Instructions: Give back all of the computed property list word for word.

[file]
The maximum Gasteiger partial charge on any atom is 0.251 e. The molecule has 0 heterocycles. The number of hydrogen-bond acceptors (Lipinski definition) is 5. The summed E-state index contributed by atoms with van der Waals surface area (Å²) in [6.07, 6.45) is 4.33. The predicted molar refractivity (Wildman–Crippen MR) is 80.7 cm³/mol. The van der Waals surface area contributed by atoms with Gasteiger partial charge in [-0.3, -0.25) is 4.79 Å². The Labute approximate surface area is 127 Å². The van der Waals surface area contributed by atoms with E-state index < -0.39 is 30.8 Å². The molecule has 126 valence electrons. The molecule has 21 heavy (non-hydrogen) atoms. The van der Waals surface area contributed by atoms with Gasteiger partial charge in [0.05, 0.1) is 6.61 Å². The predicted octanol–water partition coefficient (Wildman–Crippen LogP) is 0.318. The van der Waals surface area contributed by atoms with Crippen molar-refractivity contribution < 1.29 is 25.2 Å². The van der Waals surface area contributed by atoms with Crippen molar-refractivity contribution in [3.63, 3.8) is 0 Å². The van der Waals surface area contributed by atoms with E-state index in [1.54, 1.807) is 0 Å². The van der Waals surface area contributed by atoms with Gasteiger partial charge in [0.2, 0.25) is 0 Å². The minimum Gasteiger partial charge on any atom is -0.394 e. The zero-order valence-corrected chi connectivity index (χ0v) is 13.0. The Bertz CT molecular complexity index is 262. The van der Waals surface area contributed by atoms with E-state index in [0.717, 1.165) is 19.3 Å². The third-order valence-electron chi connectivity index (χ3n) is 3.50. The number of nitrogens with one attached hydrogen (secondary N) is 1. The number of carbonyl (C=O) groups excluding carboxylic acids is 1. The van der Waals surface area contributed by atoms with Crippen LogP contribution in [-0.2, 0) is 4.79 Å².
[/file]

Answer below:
The maximum Gasteiger partial charge on any atom is 0.251 e. The molecule has 0 heterocycles. The number of hydrogen-bond acceptors (Lipinski definition) is 5. The summed E-state index contributed by atoms with van der Waals surface area (Å²) in [6.07, 6.45) is 4.33. The predicted molar refractivity (Wildman–Crippen MR) is 80.7 cm³/mol. The van der Waals surface area contributed by atoms with Gasteiger partial charge in [-0.3, -0.25) is 4.79 Å². The Labute approximate surface area is 127 Å². The van der Waals surface area contributed by atoms with E-state index < -0.39 is 30.8 Å². The molecule has 126 valence electrons. The molecule has 21 heavy (non-hydrogen) atoms. The van der Waals surface area contributed by atoms with Gasteiger partial charge in [0.05, 0.1) is 6.61 Å². The predicted octanol–water partition coefficient (Wildman–Crippen LogP) is 0.318. The van der Waals surface area contributed by atoms with Crippen molar-refractivity contribution < 1.29 is 25.2 Å². The van der Waals surface area contributed by atoms with Crippen molar-refractivity contribution in [3.63, 3.8) is 0 Å². The van der Waals surface area contributed by atoms with E-state index in [1.54, 1.807) is 0 Å². The van der Waals surface area contributed by atoms with Gasteiger partial charge in [0.2, 0.25) is 0 Å². The minimum Gasteiger partial charge on any atom is -0.394 e. The zero-order valence-corrected chi connectivity index (χ0v) is 13.0. The Bertz CT molecular complexity index is 262. The van der Waals surface area contributed by atoms with E-state index in [0.717, 1.165) is 19.3 Å². The third-order valence-electron chi connectivity index (χ3n) is 3.50. The number of nitrogens with one attached hydrogen (secondary N) is 1. The number of carbonyl (C=O) groups excluding carboxylic acids is 1. The van der Waals surface area contributed by atoms with Crippen LogP contribution in [-0.2, 0) is 4.79 Å².